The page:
Their underlying mechanism is based upon the formation of a hotspot in a current-biased
sup erconducting stripe [2]. The creation of the hotspot is triggered by the incoming
photon whose energy locally thermalizes the stripe, confining the bias current hence
raising its density, up to the point of overcoming its critical value, resulting in a local
transition of the stripe.
To achieve that, t he circuit geometry has to fulfill drastic geometrical constraints.
First, the stripe has to be narrow enough, otherwise the variation of the current
density isn’t sufficiently significant, preventing the transition to take place and the
voltage pulse to be detectable. The section of the nanowire should also be extremely
homogeneous, since any constriction locally lowers the critical current, hence affects the
whole device with f or aftermath a drop of the QE; the closer to 1 is the r atio I
bias
/I
c
,
the closer to the dissipative state is the device, and therefore the more important is
the section homogeneity. Finally, the detector’s recovery time is g overned by the device
thickness, necessitating devices less than 15 nm thick. Whereas such devices have been
successfully pro duced with low-Tc superconductors such as NbN operated at 2.6 K [3],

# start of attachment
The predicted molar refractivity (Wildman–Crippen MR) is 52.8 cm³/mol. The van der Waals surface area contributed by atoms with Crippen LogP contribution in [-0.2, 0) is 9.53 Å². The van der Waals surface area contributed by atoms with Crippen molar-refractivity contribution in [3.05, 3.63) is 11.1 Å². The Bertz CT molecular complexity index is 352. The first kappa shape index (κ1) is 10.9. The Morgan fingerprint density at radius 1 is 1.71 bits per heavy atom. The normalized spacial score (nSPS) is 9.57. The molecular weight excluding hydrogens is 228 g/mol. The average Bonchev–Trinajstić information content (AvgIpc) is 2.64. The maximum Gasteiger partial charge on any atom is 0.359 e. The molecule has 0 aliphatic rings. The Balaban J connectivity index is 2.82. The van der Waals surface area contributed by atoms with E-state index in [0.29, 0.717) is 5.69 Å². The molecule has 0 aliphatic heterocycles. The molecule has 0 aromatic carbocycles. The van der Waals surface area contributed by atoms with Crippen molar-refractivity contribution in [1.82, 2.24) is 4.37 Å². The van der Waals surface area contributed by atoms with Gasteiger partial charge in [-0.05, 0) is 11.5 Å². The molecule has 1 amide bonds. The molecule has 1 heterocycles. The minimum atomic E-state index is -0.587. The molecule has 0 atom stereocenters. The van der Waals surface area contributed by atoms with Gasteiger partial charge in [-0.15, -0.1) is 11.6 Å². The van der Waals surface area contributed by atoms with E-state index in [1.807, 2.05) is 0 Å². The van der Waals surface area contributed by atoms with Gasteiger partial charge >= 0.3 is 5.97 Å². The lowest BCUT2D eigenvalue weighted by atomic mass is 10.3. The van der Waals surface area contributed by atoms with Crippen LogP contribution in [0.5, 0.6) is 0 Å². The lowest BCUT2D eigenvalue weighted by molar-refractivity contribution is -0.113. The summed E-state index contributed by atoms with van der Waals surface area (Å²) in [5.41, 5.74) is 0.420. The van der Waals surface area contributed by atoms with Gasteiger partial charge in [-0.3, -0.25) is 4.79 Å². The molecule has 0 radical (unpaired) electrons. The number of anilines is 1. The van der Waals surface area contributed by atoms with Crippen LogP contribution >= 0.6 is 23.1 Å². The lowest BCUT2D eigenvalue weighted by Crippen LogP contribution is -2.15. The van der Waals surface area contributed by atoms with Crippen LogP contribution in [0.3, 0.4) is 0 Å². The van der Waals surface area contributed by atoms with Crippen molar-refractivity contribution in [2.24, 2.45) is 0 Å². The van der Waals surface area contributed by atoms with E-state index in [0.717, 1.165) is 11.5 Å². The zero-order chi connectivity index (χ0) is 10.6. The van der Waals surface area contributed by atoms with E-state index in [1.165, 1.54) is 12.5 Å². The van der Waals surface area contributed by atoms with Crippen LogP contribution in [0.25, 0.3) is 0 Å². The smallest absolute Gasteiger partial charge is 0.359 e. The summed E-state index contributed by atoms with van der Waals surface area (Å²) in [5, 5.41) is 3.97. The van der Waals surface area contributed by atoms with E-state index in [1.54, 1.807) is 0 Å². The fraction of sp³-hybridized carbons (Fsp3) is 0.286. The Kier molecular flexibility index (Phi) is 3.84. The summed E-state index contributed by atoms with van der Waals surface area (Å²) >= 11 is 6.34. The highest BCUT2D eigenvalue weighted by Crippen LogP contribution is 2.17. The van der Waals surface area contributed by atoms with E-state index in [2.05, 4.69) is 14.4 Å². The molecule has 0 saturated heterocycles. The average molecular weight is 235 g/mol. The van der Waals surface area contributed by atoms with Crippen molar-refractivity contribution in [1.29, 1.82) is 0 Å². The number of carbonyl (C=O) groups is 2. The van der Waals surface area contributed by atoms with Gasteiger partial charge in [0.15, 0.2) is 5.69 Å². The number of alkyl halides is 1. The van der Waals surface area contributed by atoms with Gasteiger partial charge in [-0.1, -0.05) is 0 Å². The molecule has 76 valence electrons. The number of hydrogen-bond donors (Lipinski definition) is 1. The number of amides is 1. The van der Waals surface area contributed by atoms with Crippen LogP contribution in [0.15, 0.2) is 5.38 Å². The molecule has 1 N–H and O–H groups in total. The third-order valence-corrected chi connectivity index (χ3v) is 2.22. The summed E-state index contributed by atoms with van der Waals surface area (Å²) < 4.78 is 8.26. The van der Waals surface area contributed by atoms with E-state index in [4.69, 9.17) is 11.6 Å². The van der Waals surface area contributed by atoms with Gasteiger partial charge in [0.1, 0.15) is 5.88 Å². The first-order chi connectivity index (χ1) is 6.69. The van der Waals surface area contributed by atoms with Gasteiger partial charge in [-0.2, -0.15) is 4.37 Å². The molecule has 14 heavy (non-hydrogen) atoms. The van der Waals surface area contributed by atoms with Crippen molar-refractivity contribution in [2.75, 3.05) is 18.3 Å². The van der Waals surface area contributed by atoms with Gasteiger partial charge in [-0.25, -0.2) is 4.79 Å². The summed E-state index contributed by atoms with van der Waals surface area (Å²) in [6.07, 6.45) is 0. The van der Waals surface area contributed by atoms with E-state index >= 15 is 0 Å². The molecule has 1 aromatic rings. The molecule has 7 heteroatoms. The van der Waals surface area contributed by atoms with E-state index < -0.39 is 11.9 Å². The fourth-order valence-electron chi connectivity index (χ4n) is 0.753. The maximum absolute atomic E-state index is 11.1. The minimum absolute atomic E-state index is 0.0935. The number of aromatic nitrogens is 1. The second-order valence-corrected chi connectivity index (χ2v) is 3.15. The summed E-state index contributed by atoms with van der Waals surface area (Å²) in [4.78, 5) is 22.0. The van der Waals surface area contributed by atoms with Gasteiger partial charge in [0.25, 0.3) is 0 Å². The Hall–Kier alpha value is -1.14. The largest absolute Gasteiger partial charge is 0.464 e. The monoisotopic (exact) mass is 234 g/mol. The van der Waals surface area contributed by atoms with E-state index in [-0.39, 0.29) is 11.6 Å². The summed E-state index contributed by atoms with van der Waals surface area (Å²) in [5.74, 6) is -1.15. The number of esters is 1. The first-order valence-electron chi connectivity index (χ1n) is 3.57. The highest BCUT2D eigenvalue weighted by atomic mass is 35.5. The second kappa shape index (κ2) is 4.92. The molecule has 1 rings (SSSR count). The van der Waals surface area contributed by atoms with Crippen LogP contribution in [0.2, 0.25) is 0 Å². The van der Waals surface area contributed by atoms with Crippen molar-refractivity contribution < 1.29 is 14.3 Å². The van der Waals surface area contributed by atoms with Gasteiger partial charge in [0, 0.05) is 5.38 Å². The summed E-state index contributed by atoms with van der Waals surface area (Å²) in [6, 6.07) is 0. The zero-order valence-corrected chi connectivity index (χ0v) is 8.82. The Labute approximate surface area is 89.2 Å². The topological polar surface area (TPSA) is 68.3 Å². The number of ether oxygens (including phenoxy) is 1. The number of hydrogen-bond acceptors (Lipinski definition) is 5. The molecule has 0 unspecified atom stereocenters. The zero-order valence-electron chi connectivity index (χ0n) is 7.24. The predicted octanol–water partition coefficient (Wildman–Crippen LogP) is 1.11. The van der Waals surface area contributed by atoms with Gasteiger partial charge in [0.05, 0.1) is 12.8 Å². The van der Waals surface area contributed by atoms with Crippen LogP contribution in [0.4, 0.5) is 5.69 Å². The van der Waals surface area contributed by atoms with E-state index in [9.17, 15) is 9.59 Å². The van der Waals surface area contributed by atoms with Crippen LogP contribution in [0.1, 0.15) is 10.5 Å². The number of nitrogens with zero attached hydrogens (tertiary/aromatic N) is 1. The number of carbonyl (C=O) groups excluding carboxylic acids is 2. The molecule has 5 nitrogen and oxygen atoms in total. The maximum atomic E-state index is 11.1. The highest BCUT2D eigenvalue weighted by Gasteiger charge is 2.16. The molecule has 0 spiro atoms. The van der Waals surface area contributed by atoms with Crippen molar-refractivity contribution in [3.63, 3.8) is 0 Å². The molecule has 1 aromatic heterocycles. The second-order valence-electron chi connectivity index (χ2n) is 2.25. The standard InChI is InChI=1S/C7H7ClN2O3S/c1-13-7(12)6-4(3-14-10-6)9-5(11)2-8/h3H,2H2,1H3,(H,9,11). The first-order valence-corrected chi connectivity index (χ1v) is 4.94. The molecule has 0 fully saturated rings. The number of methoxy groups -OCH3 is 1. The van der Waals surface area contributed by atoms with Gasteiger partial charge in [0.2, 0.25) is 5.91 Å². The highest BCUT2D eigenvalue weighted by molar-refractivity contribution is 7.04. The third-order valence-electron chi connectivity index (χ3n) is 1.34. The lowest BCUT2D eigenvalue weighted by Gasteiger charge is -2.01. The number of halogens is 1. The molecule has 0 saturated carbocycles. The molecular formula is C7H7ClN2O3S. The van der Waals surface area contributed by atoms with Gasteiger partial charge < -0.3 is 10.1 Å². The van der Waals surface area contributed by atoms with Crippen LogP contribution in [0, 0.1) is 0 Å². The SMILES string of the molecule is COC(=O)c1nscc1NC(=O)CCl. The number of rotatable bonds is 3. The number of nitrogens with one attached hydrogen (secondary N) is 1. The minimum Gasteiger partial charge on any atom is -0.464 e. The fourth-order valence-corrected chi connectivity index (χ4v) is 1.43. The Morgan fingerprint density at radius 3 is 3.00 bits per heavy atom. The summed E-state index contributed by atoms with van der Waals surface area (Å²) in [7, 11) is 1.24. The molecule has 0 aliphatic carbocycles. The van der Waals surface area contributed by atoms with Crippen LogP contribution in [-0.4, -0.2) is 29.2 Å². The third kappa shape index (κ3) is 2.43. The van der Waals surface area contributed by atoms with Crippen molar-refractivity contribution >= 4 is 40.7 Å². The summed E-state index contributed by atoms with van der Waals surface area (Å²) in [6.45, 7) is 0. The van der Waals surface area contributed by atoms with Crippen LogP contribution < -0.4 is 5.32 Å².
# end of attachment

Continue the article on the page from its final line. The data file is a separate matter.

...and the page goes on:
their realization with high-Tc compounds remains a challenge. High-Tc SSPDs would
nevertheless allow a higher working temperature, hence a significant reduction of the
associated cryogenic costs.
Among high-T
c
materials, cuprates present the advantage of a low kinetic
inductance, leading to fa st resp onse times. From a purely structural point of view,
Nd
1+x
Ba
2-x
Cu
3
O
7+δ
presents excellent crystallog raphic and planeity properties [4],
which are interesting features given the aforementioned geometrical constraints of
SSPDs. It t urns out however that the intrinsic loose stoichiometry of Nd atoms, who
interdiffuse with Ba ones, leads to a high unstability of the oxygen content and therefore
to an important lo ss of T
c
during the patterning process. YBa
2
Cu
3
O
7-δ
(YBCO) is
much more stable and appears to be a good candidate for high-T
c
detectors. Several
routes have been carried out to create junctions or patterned structures out of high-T
c
thin films, such as Selective Epitaxial Growth [5], Electron Beam Lithography / Ion
Beam Etching (EBL/IBE) [6 ], Ion Irradiation [7], using an Atomic Force Microscope
[8] or a Focused Electron Beam Irradiation [9]. Nanobridges have been fabricated with
a Focused Ion Beam [10]. However those experiments were performed on films with
thickness d > 20 nm. Here we r eport a new method using such an apparatus to write
an arbitrary pattern upon an ultrathin (< 20 nm) film, allowing to manufacture YBCO
sup erconducting circuits. The key point of this method is that to produce the structure

Patterning of ultrathin YBCO nanowires using a new focused-ion-beam process 3
the superconducting phase is locally altered rather than etched.
2. Experimental
2.1. Overvie w of the FIB-based p rotocol